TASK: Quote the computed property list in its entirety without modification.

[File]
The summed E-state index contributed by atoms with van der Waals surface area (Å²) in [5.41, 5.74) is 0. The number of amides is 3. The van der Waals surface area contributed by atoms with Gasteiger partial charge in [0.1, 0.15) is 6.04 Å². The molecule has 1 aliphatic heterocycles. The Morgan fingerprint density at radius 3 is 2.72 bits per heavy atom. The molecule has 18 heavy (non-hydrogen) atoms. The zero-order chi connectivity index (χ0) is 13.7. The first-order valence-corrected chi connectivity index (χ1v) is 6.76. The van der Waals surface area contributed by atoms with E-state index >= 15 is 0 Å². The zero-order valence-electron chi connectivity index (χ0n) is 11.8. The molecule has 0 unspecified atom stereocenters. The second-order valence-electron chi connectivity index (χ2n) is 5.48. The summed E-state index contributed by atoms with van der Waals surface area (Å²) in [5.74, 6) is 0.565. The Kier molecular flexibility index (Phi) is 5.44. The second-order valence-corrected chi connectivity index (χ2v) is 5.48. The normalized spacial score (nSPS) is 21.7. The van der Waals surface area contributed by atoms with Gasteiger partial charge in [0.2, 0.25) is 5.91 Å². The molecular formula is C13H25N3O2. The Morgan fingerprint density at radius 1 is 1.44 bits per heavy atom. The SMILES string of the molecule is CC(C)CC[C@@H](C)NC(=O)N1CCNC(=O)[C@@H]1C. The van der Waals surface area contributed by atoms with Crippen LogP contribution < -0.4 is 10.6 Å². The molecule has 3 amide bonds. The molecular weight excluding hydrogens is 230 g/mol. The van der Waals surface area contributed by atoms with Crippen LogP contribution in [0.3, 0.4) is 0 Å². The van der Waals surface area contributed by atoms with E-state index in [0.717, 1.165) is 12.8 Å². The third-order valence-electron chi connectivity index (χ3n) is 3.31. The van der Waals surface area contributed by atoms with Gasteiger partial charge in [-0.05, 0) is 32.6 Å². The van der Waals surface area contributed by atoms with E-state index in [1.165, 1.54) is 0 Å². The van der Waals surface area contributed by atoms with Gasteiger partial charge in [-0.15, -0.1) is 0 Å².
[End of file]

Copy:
The summed E-state index contributed by atoms with van der Waals surface area (Å²) in [5.41, 5.74) is 0. The number of amides is 3. The van der Waals surface area contributed by atoms with Gasteiger partial charge in [0.1, 0.15) is 6.04 Å². The molecule has 1 aliphatic heterocycles. The Morgan fingerprint density at radius 3 is 2.72 bits per heavy atom. The molecule has 18 heavy (non-hydrogen) atoms. The zero-order chi connectivity index (χ0) is 13.7. The first-order valence-corrected chi connectivity index (χ1v) is 6.76. The van der Waals surface area contributed by atoms with E-state index >= 15 is 0 Å². The zero-order valence-electron chi connectivity index (χ0n) is 11.8. The molecule has 0 unspecified atom stereocenters. The second-order valence-electron chi connectivity index (χ2n) is 5.48. The summed E-state index contributed by atoms with van der Waals surface area (Å²) in [5.74, 6) is 0.565. The Kier molecular flexibility index (Phi) is 5.44. The second-order valence-corrected chi connectivity index (χ2v) is 5.48. The normalized spacial score (nSPS) is 21.7. The van der Waals surface area contributed by atoms with Gasteiger partial charge in [0.2, 0.25) is 5.91 Å². The molecular formula is C13H25N3O2. The Morgan fingerprint density at radius 1 is 1.44 bits per heavy atom. The SMILES string of the molecule is CC(C)CC[C@@H](C)NC(=O)N1CCNC(=O)[C@@H]1C. The van der Waals surface area contributed by atoms with Crippen LogP contribution < -0.4 is 10.6 Å². The molecule has 3 amide bonds. The molecular weight excluding hydrogens is 230 g/mol. The van der Waals surface area contributed by atoms with Crippen LogP contribution in [0.3, 0.4) is 0 Å². The van der Waals surface area contributed by atoms with E-state index in [0.717, 1.165) is 12.8 Å². The third-order valence-electron chi connectivity index (χ3n) is 3.31. The van der Waals surface area contributed by atoms with Gasteiger partial charge in [-0.05, 0) is 32.6 Å². The van der Waals surface area contributed by atoms with E-state index in [1.165, 1.54) is 0 Å². The van der Waals surface area contributed by atoms with Gasteiger partial charge in [-0.15, -0.1) is 0 Å².